Tag Archives: God’s word

2 Kings 7; 1 Timothy 4; Daniel 11; Psalm 119:25-48

Do not waste time arguing over godless ideas and old wives’ tales. Instead, train yourself to be godly. “Physical training is good, but training for godliness is much better, promising benefits in this life and in the life to come.” This is a trustworthy saying, and everyone should accept it. 10 This is why we work hard and continue to struggle, for our hope is in the living God, who is the Savior of all people and particularly of all believers. 1 Timothy 4:7-10, NLT.

I wonder what people think when they hear the word godly. I heard a perspective somewhere before, and it changed my whole perception on the word–that godliness is a pursuit of God. It isn’t perfection. It is a heart that seeks God.

If this year has taught me anything, it is to make space for God. At times I’ve felt pulled in too many directions, and I’ve had to enforce new boundaries. It has brought a lot of peace. But moreover, it has given me footing to be intentional in my walk with the Lord. Every day, His Word refreshes me, strengthens me, gives me hope.

25 I lie in the dust;
    revive me by your word.
26 I told you my plans, and you answered.
    Now teach me your decrees.
27 Help me understand the meaning of your commandments,
    and I will meditate on your wonderful deeds.
28 I weep with sorrow;
    encourage me by your word. Psalm 119:25-28, NLT (emphasis added)

It’s easy (for me) to feel guilty for not meeting someone’s expectations–for saying no to a friend for getting together; delaying a request to perform a task; declining an invitation; even to stepping down for a season from serving at church. Surprisingly, the cost of trying to do it all took me away from my time with the Lord. And not so surprising in hindsight, the Lord said no for me with car troubles, other mishaps, and illness.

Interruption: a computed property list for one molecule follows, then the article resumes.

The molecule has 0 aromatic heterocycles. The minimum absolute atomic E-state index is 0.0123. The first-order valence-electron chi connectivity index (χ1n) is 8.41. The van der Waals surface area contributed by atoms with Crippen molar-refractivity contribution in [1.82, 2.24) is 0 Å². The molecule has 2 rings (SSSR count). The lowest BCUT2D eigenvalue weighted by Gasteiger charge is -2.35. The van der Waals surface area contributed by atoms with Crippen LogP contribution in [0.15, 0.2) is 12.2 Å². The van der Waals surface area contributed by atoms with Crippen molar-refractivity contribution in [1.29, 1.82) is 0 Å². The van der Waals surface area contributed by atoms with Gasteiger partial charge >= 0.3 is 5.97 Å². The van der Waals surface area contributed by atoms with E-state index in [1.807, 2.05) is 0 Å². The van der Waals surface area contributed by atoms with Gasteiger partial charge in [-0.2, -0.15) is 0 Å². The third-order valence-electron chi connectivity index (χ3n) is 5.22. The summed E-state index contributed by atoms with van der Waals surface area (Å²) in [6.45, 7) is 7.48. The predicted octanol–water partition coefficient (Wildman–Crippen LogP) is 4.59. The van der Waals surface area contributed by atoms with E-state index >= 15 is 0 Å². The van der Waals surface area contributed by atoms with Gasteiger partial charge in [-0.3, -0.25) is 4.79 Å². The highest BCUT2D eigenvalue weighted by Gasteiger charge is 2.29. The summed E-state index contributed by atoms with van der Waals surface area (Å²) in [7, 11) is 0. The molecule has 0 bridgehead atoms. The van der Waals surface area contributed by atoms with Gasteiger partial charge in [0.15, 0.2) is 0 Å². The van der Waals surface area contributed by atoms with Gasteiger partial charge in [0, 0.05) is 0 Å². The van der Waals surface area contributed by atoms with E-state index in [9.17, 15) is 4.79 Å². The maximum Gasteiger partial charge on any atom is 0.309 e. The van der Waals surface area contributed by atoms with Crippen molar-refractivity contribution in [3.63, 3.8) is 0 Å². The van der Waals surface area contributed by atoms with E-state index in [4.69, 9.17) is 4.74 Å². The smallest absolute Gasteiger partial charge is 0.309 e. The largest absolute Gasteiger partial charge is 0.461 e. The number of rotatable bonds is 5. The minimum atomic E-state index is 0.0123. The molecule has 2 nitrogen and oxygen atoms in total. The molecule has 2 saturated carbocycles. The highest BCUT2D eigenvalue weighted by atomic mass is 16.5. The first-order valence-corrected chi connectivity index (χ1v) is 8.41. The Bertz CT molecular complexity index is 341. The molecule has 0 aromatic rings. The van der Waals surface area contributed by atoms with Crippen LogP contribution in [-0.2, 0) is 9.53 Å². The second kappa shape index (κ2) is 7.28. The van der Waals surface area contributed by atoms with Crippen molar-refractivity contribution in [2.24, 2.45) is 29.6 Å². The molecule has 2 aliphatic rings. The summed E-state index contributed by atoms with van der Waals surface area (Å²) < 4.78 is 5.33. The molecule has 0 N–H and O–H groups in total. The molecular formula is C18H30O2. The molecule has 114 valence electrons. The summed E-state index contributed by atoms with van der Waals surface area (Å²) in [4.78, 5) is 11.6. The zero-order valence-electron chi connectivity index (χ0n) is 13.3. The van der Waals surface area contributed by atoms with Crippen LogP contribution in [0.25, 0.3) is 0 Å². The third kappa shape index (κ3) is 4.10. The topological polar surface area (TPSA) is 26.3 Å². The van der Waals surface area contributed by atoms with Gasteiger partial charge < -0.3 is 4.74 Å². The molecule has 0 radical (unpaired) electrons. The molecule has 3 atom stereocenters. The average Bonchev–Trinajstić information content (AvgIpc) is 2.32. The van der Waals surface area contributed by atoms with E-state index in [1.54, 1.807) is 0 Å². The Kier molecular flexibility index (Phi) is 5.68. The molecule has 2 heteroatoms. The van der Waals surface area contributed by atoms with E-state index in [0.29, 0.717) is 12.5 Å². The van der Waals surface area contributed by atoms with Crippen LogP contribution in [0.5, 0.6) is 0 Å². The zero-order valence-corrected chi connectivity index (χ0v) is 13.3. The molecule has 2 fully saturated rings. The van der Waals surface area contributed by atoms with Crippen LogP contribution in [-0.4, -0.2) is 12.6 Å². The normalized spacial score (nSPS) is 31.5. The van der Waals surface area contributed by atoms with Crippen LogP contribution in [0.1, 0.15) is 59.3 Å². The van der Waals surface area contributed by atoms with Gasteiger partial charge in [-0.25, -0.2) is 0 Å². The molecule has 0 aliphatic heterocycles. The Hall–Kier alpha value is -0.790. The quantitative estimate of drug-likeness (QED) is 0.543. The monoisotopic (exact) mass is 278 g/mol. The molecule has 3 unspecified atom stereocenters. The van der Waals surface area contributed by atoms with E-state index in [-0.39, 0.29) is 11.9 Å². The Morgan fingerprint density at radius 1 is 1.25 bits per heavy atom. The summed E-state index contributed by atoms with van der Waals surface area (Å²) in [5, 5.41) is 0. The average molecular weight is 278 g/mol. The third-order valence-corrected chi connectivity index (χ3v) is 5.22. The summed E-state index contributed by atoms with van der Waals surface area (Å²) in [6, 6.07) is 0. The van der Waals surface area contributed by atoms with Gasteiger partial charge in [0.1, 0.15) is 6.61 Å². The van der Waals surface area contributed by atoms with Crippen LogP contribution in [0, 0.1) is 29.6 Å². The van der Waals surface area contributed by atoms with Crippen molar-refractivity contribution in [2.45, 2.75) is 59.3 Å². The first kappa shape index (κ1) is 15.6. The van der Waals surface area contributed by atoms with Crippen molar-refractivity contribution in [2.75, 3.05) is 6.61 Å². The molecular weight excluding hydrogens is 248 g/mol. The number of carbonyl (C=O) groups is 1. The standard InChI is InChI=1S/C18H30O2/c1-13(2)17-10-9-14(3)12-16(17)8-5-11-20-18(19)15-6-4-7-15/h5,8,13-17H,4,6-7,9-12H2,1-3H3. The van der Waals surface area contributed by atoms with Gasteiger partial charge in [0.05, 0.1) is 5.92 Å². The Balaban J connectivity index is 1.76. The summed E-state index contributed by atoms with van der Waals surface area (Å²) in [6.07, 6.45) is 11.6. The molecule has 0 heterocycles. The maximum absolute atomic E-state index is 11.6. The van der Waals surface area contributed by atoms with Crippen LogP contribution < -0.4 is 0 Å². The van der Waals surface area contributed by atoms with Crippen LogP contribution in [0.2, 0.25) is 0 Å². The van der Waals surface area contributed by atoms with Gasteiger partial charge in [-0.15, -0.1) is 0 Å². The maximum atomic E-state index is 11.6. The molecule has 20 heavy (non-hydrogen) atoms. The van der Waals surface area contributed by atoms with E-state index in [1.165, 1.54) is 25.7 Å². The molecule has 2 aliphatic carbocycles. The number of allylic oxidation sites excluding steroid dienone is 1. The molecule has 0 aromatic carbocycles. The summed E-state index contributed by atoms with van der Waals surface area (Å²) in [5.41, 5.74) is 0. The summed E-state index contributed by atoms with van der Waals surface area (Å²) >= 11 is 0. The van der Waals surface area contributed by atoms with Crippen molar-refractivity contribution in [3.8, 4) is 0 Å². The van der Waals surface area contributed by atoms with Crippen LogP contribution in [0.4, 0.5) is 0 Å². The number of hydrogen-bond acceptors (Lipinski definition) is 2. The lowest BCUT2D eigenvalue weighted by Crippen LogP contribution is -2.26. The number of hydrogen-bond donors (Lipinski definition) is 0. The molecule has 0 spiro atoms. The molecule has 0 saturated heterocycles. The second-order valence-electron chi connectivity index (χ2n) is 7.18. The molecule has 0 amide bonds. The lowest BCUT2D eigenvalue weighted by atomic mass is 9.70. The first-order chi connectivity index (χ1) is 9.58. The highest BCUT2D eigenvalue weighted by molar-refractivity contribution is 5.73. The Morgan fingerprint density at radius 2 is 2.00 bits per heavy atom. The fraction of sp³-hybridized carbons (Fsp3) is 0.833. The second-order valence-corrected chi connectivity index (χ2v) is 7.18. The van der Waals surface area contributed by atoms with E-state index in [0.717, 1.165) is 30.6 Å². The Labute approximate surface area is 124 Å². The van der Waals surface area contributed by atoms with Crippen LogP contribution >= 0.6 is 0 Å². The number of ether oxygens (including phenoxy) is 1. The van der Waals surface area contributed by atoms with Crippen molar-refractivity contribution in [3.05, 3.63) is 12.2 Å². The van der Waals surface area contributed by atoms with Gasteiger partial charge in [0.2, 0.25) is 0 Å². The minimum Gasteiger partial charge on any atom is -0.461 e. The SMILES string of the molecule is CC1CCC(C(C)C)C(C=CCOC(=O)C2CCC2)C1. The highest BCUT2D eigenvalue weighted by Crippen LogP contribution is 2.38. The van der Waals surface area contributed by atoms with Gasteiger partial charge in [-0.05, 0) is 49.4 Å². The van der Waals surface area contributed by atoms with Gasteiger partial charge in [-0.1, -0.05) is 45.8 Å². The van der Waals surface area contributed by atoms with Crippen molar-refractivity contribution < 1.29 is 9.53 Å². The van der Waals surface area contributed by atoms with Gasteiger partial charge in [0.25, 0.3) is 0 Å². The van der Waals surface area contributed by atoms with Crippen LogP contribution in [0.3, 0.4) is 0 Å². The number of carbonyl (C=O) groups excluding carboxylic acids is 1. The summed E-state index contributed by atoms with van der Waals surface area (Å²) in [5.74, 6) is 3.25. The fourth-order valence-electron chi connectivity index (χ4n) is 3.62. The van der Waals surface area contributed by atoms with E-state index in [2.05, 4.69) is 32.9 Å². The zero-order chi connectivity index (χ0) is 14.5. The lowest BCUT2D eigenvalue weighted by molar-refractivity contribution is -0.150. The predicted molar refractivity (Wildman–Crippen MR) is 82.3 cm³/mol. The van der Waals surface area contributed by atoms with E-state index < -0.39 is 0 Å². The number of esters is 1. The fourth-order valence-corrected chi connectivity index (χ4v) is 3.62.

Lord, I want to be true to the calling and gifting you’ve placed in my life. But I know that apart from you, I wither. Thank you for grace in all things I’ve declined so that I can say yes to you.

Courtney (66books365)

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Filed under 66 Books, Bible in a year reading plan, M'Cheyne Bible reading plan, Uncategorized

1 Samuel 7; 1 Corinthians 8; Ezekiel 6; Psalm 44

Narrative is a powerful force. We each walk around with our individual stories being crafted in our heads. My husband has this clever way of telling me that my narrative is not in sync with his. When he puts it that way, we’re much less likely to get in an argument.

Psalm 44‘s author’s narrative is that God “has made us the taunt of our neighbors, the derision and scorn of those around us.” Yet when he remembers the truth of who God is, accusations become pleas: “Rise up, come to our help. Redeem us for the sake of your steadfast love.” Psalm 44:26    The Psalms demonstrate that God understands the depth and complexities of emotion and thought and that He is not content to leave us in “stuck.” When I pray, when I call out to him, my story changes. I am changed by his narrative—not the other way around.

God tells Ezekiel and the people of Israel that desolation is heading their way. They will know the war, disease and suffering, but it doesn’t end there. In the end, “They shall know that I am the Lord.” Ezekiel 6:14.  Once again, God and his story rise above the course of human history and people change.

When I read and pray God’s Word, my narrative submits to God’s. I need to be mindful of the Gospel every day (and sometimes multiple times a day) to get a grasp of reality. A joy takes over when I pray with Jesus and the saints, “Your kingdom come, your will be done on earth as is is in heaven.” Whether I am in a place of suffering or joy, my story becomes grounded in who God is:

“Indeed, even though there may be so-called gods in heaven or on earth- as in fact there are many gods and many lords–yet for us there is one God, the Father, from whom are all things and for whom we exist, and one Lord, Jesus Christ through whom are all things and through whom we exist.”  1 Corinthians 8:5-6.